Country/R&B singer Mary McBride might be best described with a simple equation. Take a soulful voice finely suited to sing every patron of a New York dive bar into a musical coma. Add in the legacy of Merle Haggard and Janis Joplin. Factor in a taste for musical theater. Subtract the striving for corporate success tracks—and you’ll get Mary McBride.
From the Big Easy to the Big Apple
A leading voice in the recent resurgence of Americana-styled country and blues, McBride has an extended family of forefathers, fans and soon-to-be-fans ready to welcome her on to the national media stage. Originally from Louisiana, McBride moved herself and an ingrained love of traditional Southern sounds to New York City to pursue a musical career that began with short sets in an Irish Pub on Sunday afternoons.
Finding her “home” in country roots helped lead McBride to the theme behind her new album The Way Home. The tracks are embroidered with country, R&B, soul and rock influences, making McBride a living testament to the melting pot of musical culture in New York City, and the whole country. “R&B is closely aligned with a country sound,” she asserts. “But I really wanted the record to be a mix and not a straight country or a straight soul record.” Departing from earlier writing patterns where entire albums were laid out in two-week frenzies, McBride says The Way Home is “a more thoughtful record with a range of sounds and a specific theme of wanting to feel included and wanting to feel at home.”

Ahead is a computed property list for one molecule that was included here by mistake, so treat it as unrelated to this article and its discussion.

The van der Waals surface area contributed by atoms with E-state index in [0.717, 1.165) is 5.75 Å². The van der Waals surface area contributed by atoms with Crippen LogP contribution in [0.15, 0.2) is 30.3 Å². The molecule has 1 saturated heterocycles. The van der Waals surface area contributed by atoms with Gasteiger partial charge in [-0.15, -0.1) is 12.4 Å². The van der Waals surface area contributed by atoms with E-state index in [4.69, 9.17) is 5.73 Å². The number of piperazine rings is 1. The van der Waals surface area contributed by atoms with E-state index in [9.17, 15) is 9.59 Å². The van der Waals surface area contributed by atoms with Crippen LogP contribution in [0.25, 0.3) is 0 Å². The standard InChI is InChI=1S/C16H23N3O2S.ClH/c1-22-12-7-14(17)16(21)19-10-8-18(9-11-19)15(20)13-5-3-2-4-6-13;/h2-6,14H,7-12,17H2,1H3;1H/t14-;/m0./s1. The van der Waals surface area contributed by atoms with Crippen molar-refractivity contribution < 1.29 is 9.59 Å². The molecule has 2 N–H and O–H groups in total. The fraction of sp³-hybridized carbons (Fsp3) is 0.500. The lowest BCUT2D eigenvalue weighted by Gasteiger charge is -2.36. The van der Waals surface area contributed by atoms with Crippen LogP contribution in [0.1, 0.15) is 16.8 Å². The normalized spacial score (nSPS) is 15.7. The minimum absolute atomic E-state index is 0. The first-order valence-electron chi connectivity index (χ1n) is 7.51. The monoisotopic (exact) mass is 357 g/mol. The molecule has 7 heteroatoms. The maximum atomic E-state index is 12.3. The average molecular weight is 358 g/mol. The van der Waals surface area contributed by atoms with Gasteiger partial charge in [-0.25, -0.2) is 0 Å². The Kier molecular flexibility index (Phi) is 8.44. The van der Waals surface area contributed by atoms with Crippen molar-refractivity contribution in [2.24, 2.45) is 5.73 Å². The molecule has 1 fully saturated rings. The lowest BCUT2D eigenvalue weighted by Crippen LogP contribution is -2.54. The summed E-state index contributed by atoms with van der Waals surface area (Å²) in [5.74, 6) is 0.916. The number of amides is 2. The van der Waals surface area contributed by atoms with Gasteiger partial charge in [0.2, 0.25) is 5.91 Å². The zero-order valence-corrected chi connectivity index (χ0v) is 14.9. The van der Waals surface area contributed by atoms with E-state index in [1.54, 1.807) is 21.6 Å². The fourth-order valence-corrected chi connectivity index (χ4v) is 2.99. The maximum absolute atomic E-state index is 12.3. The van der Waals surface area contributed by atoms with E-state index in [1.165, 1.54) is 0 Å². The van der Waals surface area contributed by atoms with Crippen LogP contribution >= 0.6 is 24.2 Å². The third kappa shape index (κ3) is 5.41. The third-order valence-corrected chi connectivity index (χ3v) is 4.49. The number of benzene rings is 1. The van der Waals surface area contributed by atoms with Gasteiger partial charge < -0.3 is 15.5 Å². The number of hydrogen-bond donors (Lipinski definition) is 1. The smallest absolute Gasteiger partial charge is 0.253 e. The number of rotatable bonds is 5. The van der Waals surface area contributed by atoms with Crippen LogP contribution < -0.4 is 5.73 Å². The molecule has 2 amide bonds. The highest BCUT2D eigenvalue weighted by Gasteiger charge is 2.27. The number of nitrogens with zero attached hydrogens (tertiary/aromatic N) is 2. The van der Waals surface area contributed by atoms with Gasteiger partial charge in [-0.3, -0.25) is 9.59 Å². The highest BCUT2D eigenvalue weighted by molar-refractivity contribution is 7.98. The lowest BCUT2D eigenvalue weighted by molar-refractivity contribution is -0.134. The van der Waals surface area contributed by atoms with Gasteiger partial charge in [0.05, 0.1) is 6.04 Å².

It is this theme that McBride’s current tour, “The Home Tour,” is built on. “We are playing in rural communities, places that support affordable housing. We have a stop at a housing complex called the Chesca Apartments on the edge of Navajo nation. Later, we are playing in a farm worker’s community, and in Detroit, we are playing for Freedom House—a place for immigrants who seek asylum,” she explains. “And that’s what’s so exciting about this tour: every date will be completely different.”
The idea to perform for groups of people often disenfranchised from mainstream opportunities (think Johnny Cash at Folsom Prison) came after participating in National Service Day with the non-profit organization We Are Family. “We weren’t in a soup kitchen or cleaning up a park. We Are Family simply wanted us to visit people. From that experience, I realized how intimate it was to be in a stranger’s home, to talk to them, hear about their life, and it felt so welcoming,” says McBride. “Some of the women I met asked what I did for a living, and when I told them I was a musician, they wanted me to come back and play for them. It was a lovely, warm sentiment.”
And so it is this sentiment that inspired McBride and her band to play for homeless shelters, city projects, and other “places people call home” across the United States. “I’m hoping this tour will be a catalyst, and not just for my album, but for people to think about the word home and start to understand these communities and talk about them.”
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ARE YOU A COUNTRY FAN? Did you watch the CMT Awards last night? Who deserved the wins and who got robbed? Some of our faves: Carrie Underwood’s two awards (you go, girl!) and Lady Antebellum’s “Need You Now” steal for Group Video of the Year. And shocker—Taylor went home empty-handed. Let us know who YOU would’ve picked!